The additional irrigation potential creation target over the next five years is 13.88 lakh hectares.

SC rejects Maharashtra plea for census raw data

Centre says SECC data collected in 2011 is ‘inaccurate and unusable’; court slams the State saying it can’t promote confusion

The Supreme Court on Wednesday said the law negated a caste census and “the Constitution believes in population and not in caste or religion” even as the Centre insisted that data collated during a Socio-Economic Caste Census (SECC) in 2011 was “fraught with mistakes and unusable” for any purpose whatsoever.

The court’s oral observations came moments before it dismissed a writ petition filed by Maharashtra to direct the Centre to part with the raw data collected in the SECC-2011. The State stated it wanted to use the data for implementing reservation to the Other Backward Classes (OBC) in its local body polls.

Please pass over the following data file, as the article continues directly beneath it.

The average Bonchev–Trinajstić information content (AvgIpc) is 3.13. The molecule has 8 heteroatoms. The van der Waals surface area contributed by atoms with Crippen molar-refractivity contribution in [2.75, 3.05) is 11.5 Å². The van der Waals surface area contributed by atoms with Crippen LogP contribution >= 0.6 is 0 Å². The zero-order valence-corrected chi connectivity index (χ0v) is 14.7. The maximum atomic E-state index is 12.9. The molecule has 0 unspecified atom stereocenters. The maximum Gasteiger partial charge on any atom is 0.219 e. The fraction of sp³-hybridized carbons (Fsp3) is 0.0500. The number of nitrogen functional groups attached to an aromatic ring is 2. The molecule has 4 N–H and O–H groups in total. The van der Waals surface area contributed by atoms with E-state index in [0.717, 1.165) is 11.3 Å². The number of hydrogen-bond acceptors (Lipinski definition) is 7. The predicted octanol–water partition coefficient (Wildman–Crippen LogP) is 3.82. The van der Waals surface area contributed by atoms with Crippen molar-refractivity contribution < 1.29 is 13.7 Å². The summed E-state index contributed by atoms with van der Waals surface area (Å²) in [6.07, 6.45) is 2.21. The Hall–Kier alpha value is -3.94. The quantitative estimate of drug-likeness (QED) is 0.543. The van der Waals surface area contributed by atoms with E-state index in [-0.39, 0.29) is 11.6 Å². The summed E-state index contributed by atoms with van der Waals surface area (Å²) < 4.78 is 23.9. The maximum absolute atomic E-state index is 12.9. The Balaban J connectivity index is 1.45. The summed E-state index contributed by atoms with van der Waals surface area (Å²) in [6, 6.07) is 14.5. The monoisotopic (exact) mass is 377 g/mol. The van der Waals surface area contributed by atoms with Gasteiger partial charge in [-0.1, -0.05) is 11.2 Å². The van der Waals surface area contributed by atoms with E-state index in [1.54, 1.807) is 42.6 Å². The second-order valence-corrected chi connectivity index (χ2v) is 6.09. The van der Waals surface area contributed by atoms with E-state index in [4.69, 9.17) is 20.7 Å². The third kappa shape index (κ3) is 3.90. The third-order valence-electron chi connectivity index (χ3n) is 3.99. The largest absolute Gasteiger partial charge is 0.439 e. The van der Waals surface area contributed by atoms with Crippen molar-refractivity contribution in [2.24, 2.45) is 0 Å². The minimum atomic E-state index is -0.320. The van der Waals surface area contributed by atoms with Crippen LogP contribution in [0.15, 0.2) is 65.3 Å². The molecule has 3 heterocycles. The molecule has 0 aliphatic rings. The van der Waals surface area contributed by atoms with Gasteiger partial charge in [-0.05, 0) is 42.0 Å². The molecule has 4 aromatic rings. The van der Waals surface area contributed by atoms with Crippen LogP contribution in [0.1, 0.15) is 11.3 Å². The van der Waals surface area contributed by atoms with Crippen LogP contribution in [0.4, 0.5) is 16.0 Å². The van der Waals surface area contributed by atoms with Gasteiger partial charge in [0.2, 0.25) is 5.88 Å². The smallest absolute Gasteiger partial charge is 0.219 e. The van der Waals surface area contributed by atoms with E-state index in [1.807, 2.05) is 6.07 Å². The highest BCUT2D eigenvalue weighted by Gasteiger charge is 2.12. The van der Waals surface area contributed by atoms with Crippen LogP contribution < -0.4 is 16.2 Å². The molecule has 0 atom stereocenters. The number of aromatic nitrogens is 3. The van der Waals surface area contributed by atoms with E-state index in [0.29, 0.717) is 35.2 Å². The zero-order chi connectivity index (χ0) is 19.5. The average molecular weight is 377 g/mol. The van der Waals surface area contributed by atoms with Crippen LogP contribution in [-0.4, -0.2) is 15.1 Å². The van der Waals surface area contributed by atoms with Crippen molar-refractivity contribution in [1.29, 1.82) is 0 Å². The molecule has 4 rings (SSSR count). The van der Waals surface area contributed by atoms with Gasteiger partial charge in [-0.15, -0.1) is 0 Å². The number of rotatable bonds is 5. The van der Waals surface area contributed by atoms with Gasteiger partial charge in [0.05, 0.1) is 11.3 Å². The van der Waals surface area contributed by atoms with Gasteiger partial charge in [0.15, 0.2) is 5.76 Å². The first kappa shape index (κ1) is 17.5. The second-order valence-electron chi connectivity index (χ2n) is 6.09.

“The law is that there should be no caste census.. The Constitution believes in population, not in caste or religion,” the court addressed the Maharashtra counsel, senior advocate Shekhar Naphade.

‘Executive act’

“Caste, religion, all come within the spectrum of census. They [Centre] are showing extreme reluctance to pass on the data [SECC] to us,” Mr. Naphade submitted.

The Centre, represented by Solicitor General Tushar Mehta, clarified to the court that the SECC was not a “census” undertaken under the Census Act of 1948 by the office of the Registrar General of India. It was an “executive act”, independent of the census exercise, and done on the orders of the Ministry of Social Justice and Empowerment. The SECC was organised not as an OBC survey but to get the caste status of all in the country in order to improve the delivery of targeted benefits.